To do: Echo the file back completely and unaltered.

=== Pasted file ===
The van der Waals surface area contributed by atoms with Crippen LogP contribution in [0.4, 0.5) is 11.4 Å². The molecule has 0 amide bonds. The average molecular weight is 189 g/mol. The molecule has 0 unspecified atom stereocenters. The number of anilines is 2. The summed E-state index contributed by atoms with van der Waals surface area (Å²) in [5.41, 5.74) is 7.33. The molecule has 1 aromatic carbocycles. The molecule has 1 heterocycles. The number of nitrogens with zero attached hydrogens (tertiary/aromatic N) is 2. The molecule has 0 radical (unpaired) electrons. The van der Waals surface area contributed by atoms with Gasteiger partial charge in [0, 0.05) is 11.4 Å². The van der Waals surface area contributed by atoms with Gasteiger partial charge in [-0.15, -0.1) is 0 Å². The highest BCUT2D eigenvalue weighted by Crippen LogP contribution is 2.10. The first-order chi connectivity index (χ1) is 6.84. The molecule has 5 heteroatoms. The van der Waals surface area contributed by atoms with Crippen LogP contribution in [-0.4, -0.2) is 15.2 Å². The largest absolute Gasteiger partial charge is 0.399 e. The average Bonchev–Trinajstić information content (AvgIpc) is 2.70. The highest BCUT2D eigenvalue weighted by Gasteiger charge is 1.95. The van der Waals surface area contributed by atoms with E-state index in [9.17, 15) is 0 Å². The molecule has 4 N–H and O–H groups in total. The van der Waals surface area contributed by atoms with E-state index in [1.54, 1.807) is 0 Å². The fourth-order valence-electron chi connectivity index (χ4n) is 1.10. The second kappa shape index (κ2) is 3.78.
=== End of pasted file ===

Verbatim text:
The van der Waals surface area contributed by atoms with Crippen LogP contribution in [0.4, 0.5) is 11.4 Å². The molecule has 0 amide bonds. The average molecular weight is 189 g/mol. The molecule has 0 unspecified atom stereocenters. The number of anilines is 2. The summed E-state index contributed by atoms with van der Waals surface area (Å²) in [5.41, 5.74) is 7.33. The molecule has 1 aromatic carbocycles. The molecule has 1 heterocycles. The number of nitrogens with zero attached hydrogens (tertiary/aromatic N) is 2. The molecule has 0 radical (unpaired) electrons. The van der Waals surface area contributed by atoms with Gasteiger partial charge in [0, 0.05) is 11.4 Å². The van der Waals surface area contributed by atoms with Gasteiger partial charge in [-0.15, -0.1) is 0 Å². The highest BCUT2D eigenvalue weighted by Crippen LogP contribution is 2.10. The first-order chi connectivity index (χ1) is 6.84. The molecule has 5 heteroatoms. The van der Waals surface area contributed by atoms with Crippen LogP contribution in [-0.4, -0.2) is 15.2 Å². The largest absolute Gasteiger partial charge is 0.399 e. The average Bonchev–Trinajstić information content (AvgIpc) is 2.70. The highest BCUT2D eigenvalue weighted by Gasteiger charge is 1.95. The van der Waals surface area contributed by atoms with E-state index in [9.17, 15) is 0 Å². The molecule has 4 N–H and O–H groups in total. The van der Waals surface area contributed by atoms with E-state index in [1.54, 1.807) is 0 Å². The fourth-order valence-electron chi connectivity index (χ4n) is 1.10. The second kappa shape index (κ2) is 3.78.